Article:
June 1, 2017
Even if you’ve lived in Canada your whole life, there’s a good chance you’ve only seen a small portion of the country. While Montreal, Toronto and Vancouver may be obvious spots on any cross-country road trip, there are plenty of Canadian hidden gems worth a visit for their individual quirks and outdoor activity potential. Canada’s small towns are exciting because you never quite know what to expect – from secret hiking trails to quiet nights under the stars, making the most of the outdoors always seems easier from these places than from the middle of a sprawling city.
If you’re packing up your car and hitting the road, put some of these places on your list:
Carcross is located south of Whitehorse along the iconic Klondike Highway, rested just on the shores of Bennett Lake. Backdropped by Montana Mountain, this area is much less frequented than Dawson. For anyone who wants to fit in some hiking or mountain biking, the community’s old mining roads and prospector paths have been converted into public trails and are a must-visit. Travel a mere 1km north, and you’ll find one of the Yukon’s stranger attractions: the Carcross Desert. Often considered the smallest desert in the world (though technically, it’s a series of sand dunes), the landscape feels out of place in the Great White North. This geological quirk is definitely worth a visit – in the summer, you can hike or sandboard, and come winter, the snowy dunes are perfect for cross-country skiing.
Nelson, British Columbia
BC’s known for its natural diversity, from coastal landscapes to mountain ranges, and the town of Nelson is no exception. Not far from Valhalla and Kokanee Glacier provincial parks, Nelson is a laid-back place to spend a few days before you keep road-tripping. With lots of ways to explore in your hiking boots, by mountain bike, in a boat, or on skis in winter, any outdoor lover could easily stop here and want to stay forever (and some definitely do). I recommend visiting Lakeside Park on the west arm of Kootenay Lake, right by the iconic Nelson Bridge. The park has a sweet little beach, and you can even rent SUPs and kayaks from the shore for an afternoon paddle.
This town, often overshadowed by its neighbours Banff and Jasper, is one of the most underrated spots in Alberta’s Rocky Mountains. If you want to visit the Rockies but don’t want to deal with peak-season crowds, this off-the-beaten-track stop is my gift to you. Conveniently located off Highway 11 (known locally as “The Road Less Travelled”), it’s also a great launch spot for anyone who wants to visit the Columbia Icefields.
Spotted with crags, the winding North Saskatchewan River, a mountain biking trail network and plenty of campgrounds, Nordegg is filled with chances to stretch your legs and spend some time in the fresh air. I recommend visiting in the summer, when the turquoise Abraham Lake – pictured above – is especially impressive.
Algonquin Provincial Park, Ontario’s first provincial park, might not be the best-kept natural secret in the province, but just 40km away lies the town of Huntsville, which very well could be. Located in the Muskokas, one of Ontario’s cottage regions, this town gives you a quintessential Ontarian experience. It’s a bit of a mecca for outdoors enthusiasts, and has been dubbed the triathlon capital of the country. With Arrowhead Provincial Park just 7km north of town, hikers, road bikers and paddlers can take advantage of all the ample trails and lakes. Arrowhead Lake is well-protected from strong winds thanks to the surrounding forest, so this is great place to fit in an overnight paddling adventure.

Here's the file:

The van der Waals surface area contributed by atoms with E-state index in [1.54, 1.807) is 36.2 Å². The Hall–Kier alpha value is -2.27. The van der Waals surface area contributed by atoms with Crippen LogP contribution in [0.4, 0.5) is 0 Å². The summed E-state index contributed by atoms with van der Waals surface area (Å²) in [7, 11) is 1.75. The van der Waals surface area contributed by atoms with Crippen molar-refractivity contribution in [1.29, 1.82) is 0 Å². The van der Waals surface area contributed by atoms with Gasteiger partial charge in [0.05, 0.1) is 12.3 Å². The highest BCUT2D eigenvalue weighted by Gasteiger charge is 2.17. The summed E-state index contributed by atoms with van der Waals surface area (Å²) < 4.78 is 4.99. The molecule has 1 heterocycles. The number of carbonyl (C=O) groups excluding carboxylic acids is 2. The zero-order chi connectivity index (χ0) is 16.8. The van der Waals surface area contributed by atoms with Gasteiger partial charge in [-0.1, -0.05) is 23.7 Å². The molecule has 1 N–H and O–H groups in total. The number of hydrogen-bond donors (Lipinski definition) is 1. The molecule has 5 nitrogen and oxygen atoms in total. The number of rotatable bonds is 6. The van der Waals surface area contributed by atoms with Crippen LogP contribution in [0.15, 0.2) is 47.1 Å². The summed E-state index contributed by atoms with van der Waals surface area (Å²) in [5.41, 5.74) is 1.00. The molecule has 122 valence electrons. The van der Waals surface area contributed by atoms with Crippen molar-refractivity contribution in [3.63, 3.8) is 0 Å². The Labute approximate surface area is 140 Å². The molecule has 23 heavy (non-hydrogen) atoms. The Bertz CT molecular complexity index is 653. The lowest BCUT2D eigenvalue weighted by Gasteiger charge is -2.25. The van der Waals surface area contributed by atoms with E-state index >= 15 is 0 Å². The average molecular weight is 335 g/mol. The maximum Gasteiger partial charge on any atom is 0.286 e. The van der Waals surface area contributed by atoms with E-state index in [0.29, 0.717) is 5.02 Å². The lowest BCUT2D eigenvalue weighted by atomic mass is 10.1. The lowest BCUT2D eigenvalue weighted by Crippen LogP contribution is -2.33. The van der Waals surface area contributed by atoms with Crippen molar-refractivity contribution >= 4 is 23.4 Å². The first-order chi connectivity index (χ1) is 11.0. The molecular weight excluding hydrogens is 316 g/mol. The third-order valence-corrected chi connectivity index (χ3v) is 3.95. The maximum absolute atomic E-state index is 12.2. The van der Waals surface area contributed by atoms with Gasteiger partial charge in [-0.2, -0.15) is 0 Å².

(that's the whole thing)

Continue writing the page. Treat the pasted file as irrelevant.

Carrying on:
Looking for some epic eastern Canada activities to fit into this leg of your road trip? There are lots to choose from, including some first-class mountain bike trails in Quebec, like the flowy ones at Vallée Bras-du-Nord above. Vallée Bras-du-Nord, in Saint-Raymond, is also the place to go for a few days of camping, mixed in with some rock-climbing and via ferrata rappelling (a must-do from May to October).
Where to find them
This list hardly scrapes the surface of towns dotted across Canada that are well worth a stop on your next cross-country roadtrip. Start with these ones to plot out a route and find lots more along the way:
Road trip packing essentials
No matter how many destinations you’re cramming into your trip, you’ll want to maximize space in your adventure mobile. Here are a few items that’ll keep you organized on your cross-country travels:
A clothing packing system: the MEC Outpost Duffle is a good choice for storing your necessities in the trunk or backseat.
Packing cubes, like the Travel Light cubes, minimize the mess of packing and unpacking.
A versatile jacket to withstand Canada’s varied landscapes and weather.
An alternative power source for extended time exploring or in case of emergency.
A tough mug, like the Stanley One Hand Vacuum Mug, to keep your drinks hot or cold during long days and nights on the road.
Enjoy the journey.
Photos: Shutterstock / Tomas Kulaja*, Shutterstock / Kacey Greening**, Shutterstock / BGSmith**, Shutterstock / ah_fotobox, Shutterstock** / Blazej Lyjak*